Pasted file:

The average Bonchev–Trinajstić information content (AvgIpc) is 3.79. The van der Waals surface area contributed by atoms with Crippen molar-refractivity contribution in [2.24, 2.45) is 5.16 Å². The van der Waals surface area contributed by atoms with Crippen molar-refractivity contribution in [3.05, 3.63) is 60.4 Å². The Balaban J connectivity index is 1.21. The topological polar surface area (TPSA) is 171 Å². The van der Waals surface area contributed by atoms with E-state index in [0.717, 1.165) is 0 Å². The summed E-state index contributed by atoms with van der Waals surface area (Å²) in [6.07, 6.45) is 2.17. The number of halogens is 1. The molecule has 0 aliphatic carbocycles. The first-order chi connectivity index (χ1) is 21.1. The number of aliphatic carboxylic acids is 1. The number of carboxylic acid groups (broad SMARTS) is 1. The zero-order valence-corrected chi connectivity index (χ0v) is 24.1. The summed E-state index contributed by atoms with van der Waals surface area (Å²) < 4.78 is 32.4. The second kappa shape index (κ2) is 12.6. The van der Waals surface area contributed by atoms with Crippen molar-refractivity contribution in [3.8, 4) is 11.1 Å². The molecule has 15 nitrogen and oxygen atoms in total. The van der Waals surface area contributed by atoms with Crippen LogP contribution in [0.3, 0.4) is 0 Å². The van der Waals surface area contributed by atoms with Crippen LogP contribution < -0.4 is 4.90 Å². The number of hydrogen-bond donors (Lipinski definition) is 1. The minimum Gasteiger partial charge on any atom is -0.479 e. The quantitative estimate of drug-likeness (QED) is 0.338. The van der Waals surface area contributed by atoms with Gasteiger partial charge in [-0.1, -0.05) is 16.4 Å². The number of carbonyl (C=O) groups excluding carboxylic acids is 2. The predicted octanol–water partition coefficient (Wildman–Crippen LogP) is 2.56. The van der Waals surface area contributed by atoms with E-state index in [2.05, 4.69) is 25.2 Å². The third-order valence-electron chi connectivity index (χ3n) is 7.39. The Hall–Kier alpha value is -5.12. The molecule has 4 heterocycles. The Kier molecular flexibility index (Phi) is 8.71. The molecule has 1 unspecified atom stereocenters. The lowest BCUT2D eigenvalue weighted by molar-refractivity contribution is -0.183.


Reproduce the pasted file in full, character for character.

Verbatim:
The average Bonchev–Trinajstić information content (AvgIpc) is 3.79. The van der Waals surface area contributed by atoms with Crippen molar-refractivity contribution in [2.24, 2.45) is 5.16 Å². The van der Waals surface area contributed by atoms with Crippen molar-refractivity contribution in [3.05, 3.63) is 60.4 Å². The Balaban J connectivity index is 1.21. The topological polar surface area (TPSA) is 171 Å². The van der Waals surface area contributed by atoms with E-state index in [0.717, 1.165) is 0 Å². The summed E-state index contributed by atoms with van der Waals surface area (Å²) in [6.07, 6.45) is 2.17. The number of halogens is 1. The molecule has 0 aliphatic carbocycles. The first-order chi connectivity index (χ1) is 21.1. The number of aliphatic carboxylic acids is 1. The number of carboxylic acid groups (broad SMARTS) is 1. The zero-order valence-corrected chi connectivity index (χ0v) is 24.1. The summed E-state index contributed by atoms with van der Waals surface area (Å²) < 4.78 is 32.4. The second kappa shape index (κ2) is 12.6. The van der Waals surface area contributed by atoms with Crippen molar-refractivity contribution in [3.8, 4) is 11.1 Å². The molecule has 15 nitrogen and oxygen atoms in total. The van der Waals surface area contributed by atoms with Crippen LogP contribution in [0.3, 0.4) is 0 Å². The van der Waals surface area contributed by atoms with Crippen LogP contribution < -0.4 is 4.90 Å². The number of hydrogen-bond donors (Lipinski definition) is 1. The minimum Gasteiger partial charge on any atom is -0.479 e. The quantitative estimate of drug-likeness (QED) is 0.338. The van der Waals surface area contributed by atoms with Gasteiger partial charge in [-0.1, -0.05) is 16.4 Å². The number of carbonyl (C=O) groups excluding carboxylic acids is 2. The predicted octanol–water partition coefficient (Wildman–Crippen LogP) is 2.56. The van der Waals surface area contributed by atoms with E-state index in [2.05, 4.69) is 25.2 Å². The third-order valence-electron chi connectivity index (χ3n) is 7.39. The Hall–Kier alpha value is -5.12. The molecule has 4 heterocycles. The Kier molecular flexibility index (Phi) is 8.71. The molecule has 1 unspecified atom stereocenters. The lowest BCUT2D eigenvalue weighted by molar-refractivity contribution is -0.183.